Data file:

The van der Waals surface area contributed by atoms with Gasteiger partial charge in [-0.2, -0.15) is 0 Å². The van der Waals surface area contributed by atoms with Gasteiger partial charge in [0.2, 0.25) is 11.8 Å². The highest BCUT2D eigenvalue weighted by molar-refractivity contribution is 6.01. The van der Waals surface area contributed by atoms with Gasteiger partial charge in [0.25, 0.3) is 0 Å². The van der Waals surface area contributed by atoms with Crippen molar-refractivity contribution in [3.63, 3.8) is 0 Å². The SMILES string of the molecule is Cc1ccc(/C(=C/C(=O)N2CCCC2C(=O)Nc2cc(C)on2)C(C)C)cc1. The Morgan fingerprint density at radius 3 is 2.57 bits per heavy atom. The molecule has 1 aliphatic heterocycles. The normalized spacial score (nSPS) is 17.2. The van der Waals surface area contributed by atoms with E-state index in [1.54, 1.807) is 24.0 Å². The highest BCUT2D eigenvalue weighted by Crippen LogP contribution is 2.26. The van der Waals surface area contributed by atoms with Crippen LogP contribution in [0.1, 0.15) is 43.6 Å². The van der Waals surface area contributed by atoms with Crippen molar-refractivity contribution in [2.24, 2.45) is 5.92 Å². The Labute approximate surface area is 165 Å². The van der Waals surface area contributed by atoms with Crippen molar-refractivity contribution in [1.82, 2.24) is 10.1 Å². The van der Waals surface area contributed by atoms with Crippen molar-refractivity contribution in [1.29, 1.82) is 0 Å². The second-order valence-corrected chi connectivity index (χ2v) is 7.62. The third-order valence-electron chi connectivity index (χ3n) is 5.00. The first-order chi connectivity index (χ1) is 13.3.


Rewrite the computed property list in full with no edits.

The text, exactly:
The van der Waals surface area contributed by atoms with Gasteiger partial charge in [-0.2, -0.15) is 0 Å². The van der Waals surface area contributed by atoms with Gasteiger partial charge in [0.2, 0.25) is 11.8 Å². The highest BCUT2D eigenvalue weighted by molar-refractivity contribution is 6.01. The van der Waals surface area contributed by atoms with Gasteiger partial charge in [0.25, 0.3) is 0 Å². The van der Waals surface area contributed by atoms with Crippen molar-refractivity contribution in [3.63, 3.8) is 0 Å². The SMILES string of the molecule is Cc1ccc(/C(=C/C(=O)N2CCCC2C(=O)Nc2cc(C)on2)C(C)C)cc1. The Morgan fingerprint density at radius 3 is 2.57 bits per heavy atom. The molecule has 1 aliphatic heterocycles. The normalized spacial score (nSPS) is 17.2. The van der Waals surface area contributed by atoms with E-state index in [1.54, 1.807) is 24.0 Å². The highest BCUT2D eigenvalue weighted by Crippen LogP contribution is 2.26. The van der Waals surface area contributed by atoms with Crippen LogP contribution in [0.1, 0.15) is 43.6 Å². The van der Waals surface area contributed by atoms with Crippen molar-refractivity contribution in [2.24, 2.45) is 5.92 Å². The Labute approximate surface area is 165 Å². The van der Waals surface area contributed by atoms with Crippen molar-refractivity contribution in [1.82, 2.24) is 10.1 Å². The van der Waals surface area contributed by atoms with Crippen molar-refractivity contribution in [1.29, 1.82) is 0 Å². The second-order valence-corrected chi connectivity index (χ2v) is 7.62. The third-order valence-electron chi connectivity index (χ3n) is 5.00. The first-order chi connectivity index (χ1) is 13.3.